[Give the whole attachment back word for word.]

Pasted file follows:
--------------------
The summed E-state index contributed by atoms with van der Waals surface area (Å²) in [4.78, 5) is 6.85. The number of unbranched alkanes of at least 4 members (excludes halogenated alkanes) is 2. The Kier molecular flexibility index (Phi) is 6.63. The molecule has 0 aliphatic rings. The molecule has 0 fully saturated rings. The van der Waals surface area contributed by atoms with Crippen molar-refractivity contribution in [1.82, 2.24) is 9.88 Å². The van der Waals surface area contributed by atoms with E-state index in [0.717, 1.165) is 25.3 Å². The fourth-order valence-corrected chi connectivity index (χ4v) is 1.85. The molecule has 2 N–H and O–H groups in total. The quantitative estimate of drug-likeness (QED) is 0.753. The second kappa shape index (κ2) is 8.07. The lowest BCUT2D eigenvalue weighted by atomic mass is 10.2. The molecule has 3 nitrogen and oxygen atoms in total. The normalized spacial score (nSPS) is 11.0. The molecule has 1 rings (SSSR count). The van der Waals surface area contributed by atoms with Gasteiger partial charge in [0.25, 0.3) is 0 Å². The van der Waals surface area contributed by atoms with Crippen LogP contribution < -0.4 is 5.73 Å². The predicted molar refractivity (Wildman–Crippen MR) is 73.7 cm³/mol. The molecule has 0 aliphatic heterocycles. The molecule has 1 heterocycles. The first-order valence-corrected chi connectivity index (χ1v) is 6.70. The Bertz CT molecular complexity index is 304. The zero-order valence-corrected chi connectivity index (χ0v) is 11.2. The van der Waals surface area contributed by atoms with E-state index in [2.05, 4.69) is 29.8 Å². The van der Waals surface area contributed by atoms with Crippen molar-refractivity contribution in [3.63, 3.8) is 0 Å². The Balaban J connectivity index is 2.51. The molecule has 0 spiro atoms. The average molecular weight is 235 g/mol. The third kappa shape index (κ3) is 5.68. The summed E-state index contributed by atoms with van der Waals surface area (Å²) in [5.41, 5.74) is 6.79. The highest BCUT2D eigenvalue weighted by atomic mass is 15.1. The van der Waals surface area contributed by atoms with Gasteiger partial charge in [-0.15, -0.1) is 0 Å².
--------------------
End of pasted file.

The summed E-state index contributed by atoms with van der Waals surface area (Å²) in [4.78, 5) is 6.85. The number of unbranched alkanes of at least 4 members (excludes halogenated alkanes) is 2. The Kier molecular flexibility index (Phi) is 6.63. The molecule has 0 aliphatic rings. The molecule has 0 fully saturated rings. The van der Waals surface area contributed by atoms with Crippen molar-refractivity contribution in [1.82, 2.24) is 9.88 Å². The van der Waals surface area contributed by atoms with E-state index in [0.717, 1.165) is 25.3 Å². The fourth-order valence-corrected chi connectivity index (χ4v) is 1.85. The molecule has 2 N–H and O–H groups in total. The quantitative estimate of drug-likeness (QED) is 0.753. The second kappa shape index (κ2) is 8.07. The lowest BCUT2D eigenvalue weighted by atomic mass is 10.2. The molecule has 3 nitrogen and oxygen atoms in total. The normalized spacial score (nSPS) is 11.0. The molecule has 1 rings (SSSR count). The van der Waals surface area contributed by atoms with Gasteiger partial charge in [0.25, 0.3) is 0 Å². The van der Waals surface area contributed by atoms with Crippen LogP contribution < -0.4 is 5.73 Å². The predicted molar refractivity (Wildman–Crippen MR) is 73.7 cm³/mol. The molecule has 0 aliphatic heterocycles. The molecule has 1 heterocycles. The first-order valence-corrected chi connectivity index (χ1v) is 6.70. The Bertz CT molecular complexity index is 304. The zero-order valence-corrected chi connectivity index (χ0v) is 11.2. The van der Waals surface area contributed by atoms with E-state index in [2.05, 4.69) is 29.8 Å². The van der Waals surface area contributed by atoms with Crippen molar-refractivity contribution in [3.63, 3.8) is 0 Å². The Balaban J connectivity index is 2.51. The molecule has 0 spiro atoms. The average molecular weight is 235 g/mol. The third kappa shape index (κ3) is 5.68. The summed E-state index contributed by atoms with van der Waals surface area (Å²) in [5.41, 5.74) is 6.79. The highest BCUT2D eigenvalue weighted by atomic mass is 15.1. The van der Waals surface area contributed by atoms with Gasteiger partial charge in [-0.15, -0.1) is 0 Å².